2. 25% albumin (0.5 - 1 gram/ Kg I.V) is used sometimes in case of hypoalbuminemic infants.


Causes of neonatal thrombocytopenia (platelets <150 x 109/L):- infection, dic, immune thrombocytopenia (due to moderate ITP), neonatal alloimmune thrombocytopenia.

Guidelines for platelets transfusion:-

  1. Platelets below 30 x 109/L, unless infant is unstable, or at increased risk for hemorrhage (ELBW < 1 week of age).
  2. Platelets < 50 x 109/L in actively bleeding infant.
  3. Infants with ECMO to maintain platelets > 100x 109/L.

  1. Dose of platelets is generally 10 - 15 ml / Kg.
  2. Platelets can be irradiated and washed to avoid GVHD and to remove incompatible plasma.


  • It is the cold-insoluble fraction prepared from ffp by slow thawing and refreezing at 2-4 degree Celsius.
  • Cryoprecipitate is rich in factor VIII and fibrinogen, and also contains, to a lesser degree, factor XIII, and Von Willebrand factor.
  • Factor concentrate are utilized for dic, liver disease, and specific factor deficiencies.


  • Multipack RBCs collection system with additive preservative from one donor are preferred to decrease the number of donors and can be used for approximately 4 weeks.
  • Preferred donors are individuals with blood type O -ve who frequently donate such that a record of safety can be established.
  • Family blood donation is generally discouraged.
  • Mothers may have antibodies that react against RBCs, leukocytes, platelets, or HLA antigens expressed on neonatal cells. These antibodies may escape detection when blood components are screened.
  • Paternal transfusion carry a theoretical risk of exposing the infant to RBCs, leukocytes, and platelets' antigens that the neonate might have been passively immunized to by the placental transfer of maternal anti-paternal antibodies to the fetus.
  • Donated blood from first, or second -degree relative should be irradiated to inactivate the donor T- lymphocytes and avoid the risk of GVHD.

Potential adverse reactions to blood components therapy:
  • Infectious complications :

    • Include HIV, CMV, and hepatitis B and C. These complications increase proportionally to the number of donors to whom the infant is exposed.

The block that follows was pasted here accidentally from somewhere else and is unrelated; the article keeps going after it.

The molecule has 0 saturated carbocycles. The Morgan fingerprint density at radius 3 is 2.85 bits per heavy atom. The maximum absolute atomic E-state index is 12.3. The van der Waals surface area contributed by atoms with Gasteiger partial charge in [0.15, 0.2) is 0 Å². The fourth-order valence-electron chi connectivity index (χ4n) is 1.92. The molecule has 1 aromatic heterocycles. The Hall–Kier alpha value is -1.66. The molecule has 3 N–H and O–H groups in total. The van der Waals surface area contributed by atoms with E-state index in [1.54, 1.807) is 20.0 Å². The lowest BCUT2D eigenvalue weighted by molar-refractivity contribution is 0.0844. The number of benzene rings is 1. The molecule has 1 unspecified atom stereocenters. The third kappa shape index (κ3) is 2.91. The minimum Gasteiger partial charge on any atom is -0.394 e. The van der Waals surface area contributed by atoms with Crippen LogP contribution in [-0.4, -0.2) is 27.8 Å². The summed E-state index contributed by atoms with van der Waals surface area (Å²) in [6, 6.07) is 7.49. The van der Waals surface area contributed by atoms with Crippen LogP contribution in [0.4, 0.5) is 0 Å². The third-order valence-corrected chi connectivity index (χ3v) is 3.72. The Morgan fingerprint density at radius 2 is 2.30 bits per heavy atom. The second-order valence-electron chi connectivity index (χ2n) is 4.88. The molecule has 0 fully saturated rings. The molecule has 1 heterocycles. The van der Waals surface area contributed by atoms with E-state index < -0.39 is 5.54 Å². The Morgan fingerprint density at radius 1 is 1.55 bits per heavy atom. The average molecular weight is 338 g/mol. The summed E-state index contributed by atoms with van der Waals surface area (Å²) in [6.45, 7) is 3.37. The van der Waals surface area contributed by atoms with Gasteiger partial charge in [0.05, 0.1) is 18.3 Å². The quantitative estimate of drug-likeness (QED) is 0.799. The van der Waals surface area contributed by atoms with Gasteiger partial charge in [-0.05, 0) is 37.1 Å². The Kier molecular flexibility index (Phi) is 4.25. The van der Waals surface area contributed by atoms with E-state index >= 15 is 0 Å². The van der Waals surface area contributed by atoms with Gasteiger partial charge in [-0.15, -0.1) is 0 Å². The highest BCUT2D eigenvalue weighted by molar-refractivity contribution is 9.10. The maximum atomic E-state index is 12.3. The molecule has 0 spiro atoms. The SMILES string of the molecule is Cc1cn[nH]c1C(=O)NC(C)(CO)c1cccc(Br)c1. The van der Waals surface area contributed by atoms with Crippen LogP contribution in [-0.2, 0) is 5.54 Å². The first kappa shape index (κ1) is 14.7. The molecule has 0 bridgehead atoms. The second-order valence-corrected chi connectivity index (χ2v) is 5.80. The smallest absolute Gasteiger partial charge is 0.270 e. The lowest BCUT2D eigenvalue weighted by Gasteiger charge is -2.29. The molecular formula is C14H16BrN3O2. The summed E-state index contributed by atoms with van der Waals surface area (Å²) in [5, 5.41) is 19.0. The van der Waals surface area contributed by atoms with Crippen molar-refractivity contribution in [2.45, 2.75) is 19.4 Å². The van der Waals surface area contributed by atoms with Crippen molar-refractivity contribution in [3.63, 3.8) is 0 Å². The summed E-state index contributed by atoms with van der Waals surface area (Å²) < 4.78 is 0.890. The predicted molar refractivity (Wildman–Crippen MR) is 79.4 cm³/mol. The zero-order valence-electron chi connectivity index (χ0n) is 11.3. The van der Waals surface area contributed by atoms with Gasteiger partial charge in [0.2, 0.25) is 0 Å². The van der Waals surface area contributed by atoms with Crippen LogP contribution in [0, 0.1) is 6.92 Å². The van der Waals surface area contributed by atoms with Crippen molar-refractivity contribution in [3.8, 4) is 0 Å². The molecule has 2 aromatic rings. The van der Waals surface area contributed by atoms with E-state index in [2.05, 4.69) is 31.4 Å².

• Donor screening and serological testing have significantly reduced the risk of HIV, hepatitis B and C in recipients.
    • Transfusion-induced CMV infection has been estimated to be greater than 10%.
    • Signs and symptoms of CMV infection in transfused infants: respiratory distress, hepatosplenomegaly, thrombocytopenia, hemolytic anemia, jaundice, grey pallor, and atypical lymphocytosis, with potential long-term sequelae including microcephaly, motor disorders, and mental retardation.
    • Leukocytes are believed to be the site of CMV latency and thus mediate CMV transmission.
    • Risk of CMV transmission is reduced through selection of CMV sero-negative cellular blood components, or the use of leukocyte filters to remove 93 - 99% of leukocytes in the blood transfused.

  • Noninfectious complications:

  • They include coagulation abnormalities, GVHD, cardiovascular abnormalities, electrolyte abnormalities, hypothermia, and air embolism.

    • Thrombocytopenia and coagulation factor deficiency may occur due to lack of viable platelets, and clotting factors V and VIII in stored RBCs.
    • Catheterization for transfusion may cause damage to the vessel wall with the risk of thrombosis.
    • Post transfusion GVHD may occur in immunodeficient infants following transfusion of platelets, whole blood, packed RBCs, washed erythrocytes, fresh frozen plasma, and leukocytes. It is due to transfused donor lymphocytes which attack the recipient cells. Symptoms of GVHD occur within 100 days of the transfusion and can include; dermatitis, wasting, diarrhea, hepatitis, bone marrow suppression and death. Post transfusion GVHD can be prevented by irradiation of blood products before transfusion to prevent the transmission of viable lymphocytes.
    • Cardiovascular complications:

    • - Volume overload.

      - Congestive heart failure.

      - Arrhythmias.

      - Metabolic abnormalities; hyperkalemia, hypoglycemia and hypocalcaemia.

    • Transfusion through venous line may lead to damage to the vessel wall and thrombosis.
    • Transfusion through umbilical artery should be avoided as this can lead to spasm of the artery and ischemia of the spinal cord with resultant paralysis.
    Compliance with Ethical Standards
    Funding None
    Conflict of Interest None
    Cite this article as:
    Masri T M E. Neonatal Blood Transfusion and Exchange Transfusion. Pediatr Oncall J. 2006;3: 22.